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Exhibit covers Provincetown’s whaling history

According to Amy Whorf McGuiggan, the exhibit’s guest curator, the height of the whaling era in America was around the 1850s, but the industry began to gain steam in Provincetown earlier—during the 1820s. In the 1840s, Provincetown whaling reached a plateau, Whorf McGuiggan adds, but remained viable, with upwards of 50 whalers embarking from the town. Though constructed in New Bedford, the Charles W. Morgan was officially registered in Provincetown near the end of its working career.

During the Charles W. Morgan’s recent tour of the Cape and Islands and points beyond, Stephen Borkowski had the rare opportunity to sail aboard the historic wooden whaling vessel as a reward for the commitment he has shown to the study of Provincetown’s history.

Through artwork, artifacts, photographs, and the screening of the only film ever made of an actual whaling voyage, the exhibit tells the story of whaling in Provincetown—from the Native Americans’ use of drift whales for food and fuel to the golden age of whaling in the mid-19th century, and through the industry’s decline and the varied factors that led to it.

Displayed around the spacious exhibit room are more than 20 different harpoons, lances, and other tools that were used to hunt, capture and process whales. Other artifacts include a full-sized model of a juvenile whale’s fluke or tail, whale oil lamps, a ship’s Bible, and a logbook, which lists in detail one whaler’s daily activities, including whale sightings and hunts. Brief biographies on several local ships’ captains provide information about their lives, successes, and tragedies on the high seas. Also displayed are intricate pieces of scrimshaw artwork, created by whale men during downtime on their long voyages.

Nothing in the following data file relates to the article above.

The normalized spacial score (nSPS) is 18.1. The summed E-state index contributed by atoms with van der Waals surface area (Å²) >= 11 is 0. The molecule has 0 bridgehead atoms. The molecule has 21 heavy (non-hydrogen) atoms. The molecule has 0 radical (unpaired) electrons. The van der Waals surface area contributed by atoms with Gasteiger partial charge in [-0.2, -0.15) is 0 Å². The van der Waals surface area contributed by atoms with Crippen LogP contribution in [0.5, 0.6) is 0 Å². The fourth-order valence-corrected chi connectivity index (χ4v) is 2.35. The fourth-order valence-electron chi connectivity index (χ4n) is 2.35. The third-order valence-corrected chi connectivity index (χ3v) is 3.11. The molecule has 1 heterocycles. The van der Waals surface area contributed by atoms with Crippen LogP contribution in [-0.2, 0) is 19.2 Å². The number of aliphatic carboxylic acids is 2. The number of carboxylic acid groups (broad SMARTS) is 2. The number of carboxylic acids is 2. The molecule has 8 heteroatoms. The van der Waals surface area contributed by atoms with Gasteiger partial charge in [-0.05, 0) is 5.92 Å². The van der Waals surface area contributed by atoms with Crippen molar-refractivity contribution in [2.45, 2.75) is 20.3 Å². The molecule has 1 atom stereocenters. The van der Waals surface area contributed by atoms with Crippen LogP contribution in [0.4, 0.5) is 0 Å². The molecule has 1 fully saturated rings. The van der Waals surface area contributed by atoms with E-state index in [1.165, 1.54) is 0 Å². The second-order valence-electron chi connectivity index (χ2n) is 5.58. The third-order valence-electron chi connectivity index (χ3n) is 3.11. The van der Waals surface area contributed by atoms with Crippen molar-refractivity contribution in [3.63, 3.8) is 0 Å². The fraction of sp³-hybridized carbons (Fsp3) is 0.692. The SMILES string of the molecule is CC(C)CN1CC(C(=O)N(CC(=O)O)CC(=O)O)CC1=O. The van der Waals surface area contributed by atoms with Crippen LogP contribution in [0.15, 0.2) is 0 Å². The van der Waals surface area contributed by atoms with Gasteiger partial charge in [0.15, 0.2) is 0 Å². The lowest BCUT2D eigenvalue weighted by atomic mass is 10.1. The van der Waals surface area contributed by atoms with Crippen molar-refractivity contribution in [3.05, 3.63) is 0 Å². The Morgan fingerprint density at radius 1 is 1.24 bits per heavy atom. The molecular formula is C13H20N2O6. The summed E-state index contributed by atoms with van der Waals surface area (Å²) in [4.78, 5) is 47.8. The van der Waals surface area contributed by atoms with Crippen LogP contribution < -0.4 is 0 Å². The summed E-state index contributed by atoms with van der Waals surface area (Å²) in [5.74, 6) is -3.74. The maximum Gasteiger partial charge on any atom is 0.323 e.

During the Charles W. Morgan’s recent tour of the Cape and Islands and points beyond, Stephen Borkowski had the rare opportunity to sail aboard the historic wooden whaling vessel as a reward for the commitment he has shown to the study of Provincetown’s history.

Another unique element is the one-of-a-kind 1916 film, “Whaling Days,” which was shot aboard the whaler, Viola. Commissioned by whaling captain John Atkins Cook, the film captures scenes from Cook’s final voyage. One of several generations of Provincetown whalers, Cook got his start in the industry as a harpooner and over the years survived a shipwreck, a mutiny, and other hazards to become one of the region’s most famous whalers; at one point, he was even a co-owner of the Charles W. Morgan. When his film was completed, Cook traveled to many local libraries to screen it and give lectures on the whaling industry.

The silent, black and white film—about an hour in length—plays on a loop in one corner of the exhibit room. Dave Drabkin, a volunteer who worked with Whorf McGuiggan to put the exhibit together, says the film, which depicts the hunt, capture, and rendering of a whale, is very graphic—and perhaps it’s better there’s no sound. It has been a very popular feature though, Drabkin says. “People sit there glued to it.”

An important part of the whaling story is the inherent danger involved in the profession; many of those who set out on whaling trips never returned. For example, after Cook filmed his final voyage, he sold the Viola. In September of 1918, the ship, captained by Joseph Luis, departed on a voyage out of New Bedford, and neither the captain, nor his family or the 24 crewmembers aboard, were ever heard from again. “And there are a million of those stories,” Whorf McGuiggan says. “Hundreds of people from Provincetown died in pursuit of this livelihood. It’s startling to see the toll it had on families in town. Every year from 1820 to 1920, there is some tragic story—some more tragic than others.”



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